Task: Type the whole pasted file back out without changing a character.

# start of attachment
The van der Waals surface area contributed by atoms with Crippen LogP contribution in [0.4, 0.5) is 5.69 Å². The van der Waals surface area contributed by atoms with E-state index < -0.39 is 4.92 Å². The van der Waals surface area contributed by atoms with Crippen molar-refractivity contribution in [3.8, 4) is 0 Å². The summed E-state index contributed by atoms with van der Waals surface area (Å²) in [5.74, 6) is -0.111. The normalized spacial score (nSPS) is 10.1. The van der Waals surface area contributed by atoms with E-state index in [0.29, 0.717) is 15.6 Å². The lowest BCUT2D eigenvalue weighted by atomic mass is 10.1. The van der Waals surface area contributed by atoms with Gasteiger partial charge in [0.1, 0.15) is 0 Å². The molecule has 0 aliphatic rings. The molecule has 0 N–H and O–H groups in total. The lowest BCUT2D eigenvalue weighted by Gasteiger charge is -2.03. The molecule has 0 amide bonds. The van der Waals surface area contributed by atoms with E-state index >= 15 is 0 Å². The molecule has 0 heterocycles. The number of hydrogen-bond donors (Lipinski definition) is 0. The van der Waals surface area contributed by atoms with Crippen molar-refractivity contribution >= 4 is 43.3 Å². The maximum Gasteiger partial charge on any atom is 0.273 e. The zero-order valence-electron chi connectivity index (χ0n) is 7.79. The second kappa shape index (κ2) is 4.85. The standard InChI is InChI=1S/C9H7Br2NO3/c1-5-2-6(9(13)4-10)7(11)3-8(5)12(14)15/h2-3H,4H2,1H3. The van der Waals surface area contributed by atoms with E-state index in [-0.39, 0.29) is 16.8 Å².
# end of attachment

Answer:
The van der Waals surface area contributed by atoms with Crippen LogP contribution in [0.4, 0.5) is 5.69 Å². The van der Waals surface area contributed by atoms with E-state index < -0.39 is 4.92 Å². The van der Waals surface area contributed by atoms with Crippen molar-refractivity contribution in [3.8, 4) is 0 Å². The summed E-state index contributed by atoms with van der Waals surface area (Å²) in [5.74, 6) is -0.111. The normalized spacial score (nSPS) is 10.1. The van der Waals surface area contributed by atoms with E-state index in [0.29, 0.717) is 15.6 Å². The lowest BCUT2D eigenvalue weighted by atomic mass is 10.1. The van der Waals surface area contributed by atoms with Gasteiger partial charge in [0.1, 0.15) is 0 Å². The molecule has 0 aliphatic rings. The molecule has 0 N–H and O–H groups in total. The lowest BCUT2D eigenvalue weighted by Gasteiger charge is -2.03. The molecule has 0 amide bonds. The van der Waals surface area contributed by atoms with E-state index >= 15 is 0 Å². The molecule has 0 heterocycles. The number of hydrogen-bond donors (Lipinski definition) is 0. The van der Waals surface area contributed by atoms with Crippen molar-refractivity contribution >= 4 is 43.3 Å². The maximum Gasteiger partial charge on any atom is 0.273 e. The zero-order valence-electron chi connectivity index (χ0n) is 7.79. The second kappa shape index (κ2) is 4.85. The standard InChI is InChI=1S/C9H7Br2NO3/c1-5-2-6(9(13)4-10)7(11)3-8(5)12(14)15/h2-3H,4H2,1H3. The van der Waals surface area contributed by atoms with E-state index in [-0.39, 0.29) is 16.8 Å².